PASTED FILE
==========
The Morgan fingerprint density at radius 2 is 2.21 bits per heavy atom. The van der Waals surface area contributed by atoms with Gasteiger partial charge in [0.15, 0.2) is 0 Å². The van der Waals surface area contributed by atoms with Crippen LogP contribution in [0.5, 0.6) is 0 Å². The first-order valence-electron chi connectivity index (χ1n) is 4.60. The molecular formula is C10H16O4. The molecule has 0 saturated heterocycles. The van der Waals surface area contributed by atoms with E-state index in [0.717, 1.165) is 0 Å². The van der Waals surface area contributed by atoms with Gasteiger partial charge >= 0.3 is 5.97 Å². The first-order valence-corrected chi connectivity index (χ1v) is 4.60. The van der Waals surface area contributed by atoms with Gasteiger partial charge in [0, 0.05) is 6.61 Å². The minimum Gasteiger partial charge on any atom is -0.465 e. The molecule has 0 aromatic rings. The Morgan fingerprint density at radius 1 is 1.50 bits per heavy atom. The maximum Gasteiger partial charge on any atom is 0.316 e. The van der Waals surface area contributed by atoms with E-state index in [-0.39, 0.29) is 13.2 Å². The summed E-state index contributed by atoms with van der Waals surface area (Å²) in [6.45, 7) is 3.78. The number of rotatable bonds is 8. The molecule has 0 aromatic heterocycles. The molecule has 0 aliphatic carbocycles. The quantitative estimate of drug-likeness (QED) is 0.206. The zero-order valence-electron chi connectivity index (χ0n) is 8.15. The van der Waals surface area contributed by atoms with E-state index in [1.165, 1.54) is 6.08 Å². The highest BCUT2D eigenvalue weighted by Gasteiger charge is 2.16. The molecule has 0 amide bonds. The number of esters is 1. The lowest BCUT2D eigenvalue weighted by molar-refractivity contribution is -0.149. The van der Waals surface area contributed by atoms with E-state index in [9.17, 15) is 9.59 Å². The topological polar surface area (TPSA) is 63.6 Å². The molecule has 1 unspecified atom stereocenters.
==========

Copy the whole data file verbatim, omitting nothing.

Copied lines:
The Morgan fingerprint density at radius 2 is 2.21 bits per heavy atom. The van der Waals surface area contributed by atoms with Gasteiger partial charge in [0.15, 0.2) is 0 Å². The van der Waals surface area contributed by atoms with Crippen LogP contribution in [0.5, 0.6) is 0 Å². The first-order valence-electron chi connectivity index (χ1n) is 4.60. The molecular formula is C10H16O4. The molecule has 0 saturated heterocycles. The van der Waals surface area contributed by atoms with E-state index in [0.717, 1.165) is 0 Å². The van der Waals surface area contributed by atoms with Gasteiger partial charge >= 0.3 is 5.97 Å². The first-order valence-corrected chi connectivity index (χ1v) is 4.60. The van der Waals surface area contributed by atoms with Gasteiger partial charge in [0, 0.05) is 6.61 Å². The minimum Gasteiger partial charge on any atom is -0.465 e. The molecule has 0 aromatic rings. The Morgan fingerprint density at radius 1 is 1.50 bits per heavy atom. The maximum Gasteiger partial charge on any atom is 0.316 e. The van der Waals surface area contributed by atoms with E-state index in [-0.39, 0.29) is 13.2 Å². The summed E-state index contributed by atoms with van der Waals surface area (Å²) in [6.45, 7) is 3.78. The number of rotatable bonds is 8. The molecule has 0 aromatic heterocycles. The molecule has 0 aliphatic carbocycles. The quantitative estimate of drug-likeness (QED) is 0.206. The zero-order valence-electron chi connectivity index (χ0n) is 8.15. The van der Waals surface area contributed by atoms with E-state index in [1.165, 1.54) is 6.08 Å². The highest BCUT2D eigenvalue weighted by Gasteiger charge is 2.16. The molecule has 0 amide bonds. The number of esters is 1. The lowest BCUT2D eigenvalue weighted by molar-refractivity contribution is -0.149. The van der Waals surface area contributed by atoms with E-state index in [9.17, 15) is 9.59 Å². The topological polar surface area (TPSA) is 63.6 Å². The molecule has 1 unspecified atom stereocenters.